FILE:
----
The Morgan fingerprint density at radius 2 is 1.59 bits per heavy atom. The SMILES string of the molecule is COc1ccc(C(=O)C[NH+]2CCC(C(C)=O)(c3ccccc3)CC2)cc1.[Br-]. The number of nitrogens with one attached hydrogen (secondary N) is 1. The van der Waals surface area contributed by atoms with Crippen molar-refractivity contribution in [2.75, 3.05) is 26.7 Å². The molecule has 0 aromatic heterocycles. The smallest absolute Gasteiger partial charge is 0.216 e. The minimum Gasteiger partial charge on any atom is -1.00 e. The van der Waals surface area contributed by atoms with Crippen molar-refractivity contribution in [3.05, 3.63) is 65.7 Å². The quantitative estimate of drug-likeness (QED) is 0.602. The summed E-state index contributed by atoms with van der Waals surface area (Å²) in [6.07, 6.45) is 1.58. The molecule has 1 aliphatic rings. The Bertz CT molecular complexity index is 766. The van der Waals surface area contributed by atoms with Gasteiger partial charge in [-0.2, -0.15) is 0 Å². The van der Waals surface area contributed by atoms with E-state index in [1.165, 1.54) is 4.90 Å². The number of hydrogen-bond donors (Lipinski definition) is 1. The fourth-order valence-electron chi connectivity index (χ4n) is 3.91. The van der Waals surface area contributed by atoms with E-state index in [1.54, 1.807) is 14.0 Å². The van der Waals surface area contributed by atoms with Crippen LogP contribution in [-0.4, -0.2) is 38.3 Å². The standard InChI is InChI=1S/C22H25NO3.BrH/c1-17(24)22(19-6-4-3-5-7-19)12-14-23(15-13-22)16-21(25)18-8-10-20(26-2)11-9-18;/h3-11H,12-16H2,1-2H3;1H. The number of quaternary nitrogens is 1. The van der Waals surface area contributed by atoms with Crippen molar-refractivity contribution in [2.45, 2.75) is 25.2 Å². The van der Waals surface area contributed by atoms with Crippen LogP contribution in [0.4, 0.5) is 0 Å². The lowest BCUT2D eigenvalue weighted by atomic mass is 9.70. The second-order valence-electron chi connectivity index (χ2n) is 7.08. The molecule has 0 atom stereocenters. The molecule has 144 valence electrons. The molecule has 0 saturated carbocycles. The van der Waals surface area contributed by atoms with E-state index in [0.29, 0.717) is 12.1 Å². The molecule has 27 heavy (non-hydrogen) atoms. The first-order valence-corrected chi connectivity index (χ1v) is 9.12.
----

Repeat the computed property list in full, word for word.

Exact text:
The Morgan fingerprint density at radius 2 is 1.59 bits per heavy atom. The SMILES string of the molecule is COc1ccc(C(=O)C[NH+]2CCC(C(C)=O)(c3ccccc3)CC2)cc1.[Br-]. The number of nitrogens with one attached hydrogen (secondary N) is 1. The van der Waals surface area contributed by atoms with Crippen molar-refractivity contribution in [2.75, 3.05) is 26.7 Å². The molecule has 0 aromatic heterocycles. The smallest absolute Gasteiger partial charge is 0.216 e. The minimum Gasteiger partial charge on any atom is -1.00 e. The van der Waals surface area contributed by atoms with Crippen molar-refractivity contribution in [3.05, 3.63) is 65.7 Å². The quantitative estimate of drug-likeness (QED) is 0.602. The summed E-state index contributed by atoms with van der Waals surface area (Å²) in [6.07, 6.45) is 1.58. The molecule has 1 aliphatic rings. The Bertz CT molecular complexity index is 766. The van der Waals surface area contributed by atoms with Gasteiger partial charge in [-0.2, -0.15) is 0 Å². The van der Waals surface area contributed by atoms with E-state index in [1.165, 1.54) is 4.90 Å². The number of hydrogen-bond donors (Lipinski definition) is 1. The fourth-order valence-electron chi connectivity index (χ4n) is 3.91. The van der Waals surface area contributed by atoms with E-state index in [1.54, 1.807) is 14.0 Å². The van der Waals surface area contributed by atoms with Crippen LogP contribution in [-0.4, -0.2) is 38.3 Å². The standard InChI is InChI=1S/C22H25NO3.BrH/c1-17(24)22(19-6-4-3-5-7-19)12-14-23(15-13-22)16-21(25)18-8-10-20(26-2)11-9-18;/h3-11H,12-16H2,1-2H3;1H. The number of quaternary nitrogens is 1. The van der Waals surface area contributed by atoms with Crippen molar-refractivity contribution in [2.45, 2.75) is 25.2 Å². The van der Waals surface area contributed by atoms with Crippen LogP contribution in [0.4, 0.5) is 0 Å². The lowest BCUT2D eigenvalue weighted by atomic mass is 9.70. The second-order valence-electron chi connectivity index (χ2n) is 7.08. The molecule has 0 atom stereocenters. The molecule has 144 valence electrons. The molecule has 0 saturated carbocycles. The van der Waals surface area contributed by atoms with E-state index in [0.29, 0.717) is 12.1 Å². The molecule has 27 heavy (non-hydrogen) atoms. The first-order valence-corrected chi connectivity index (χ1v) is 9.12.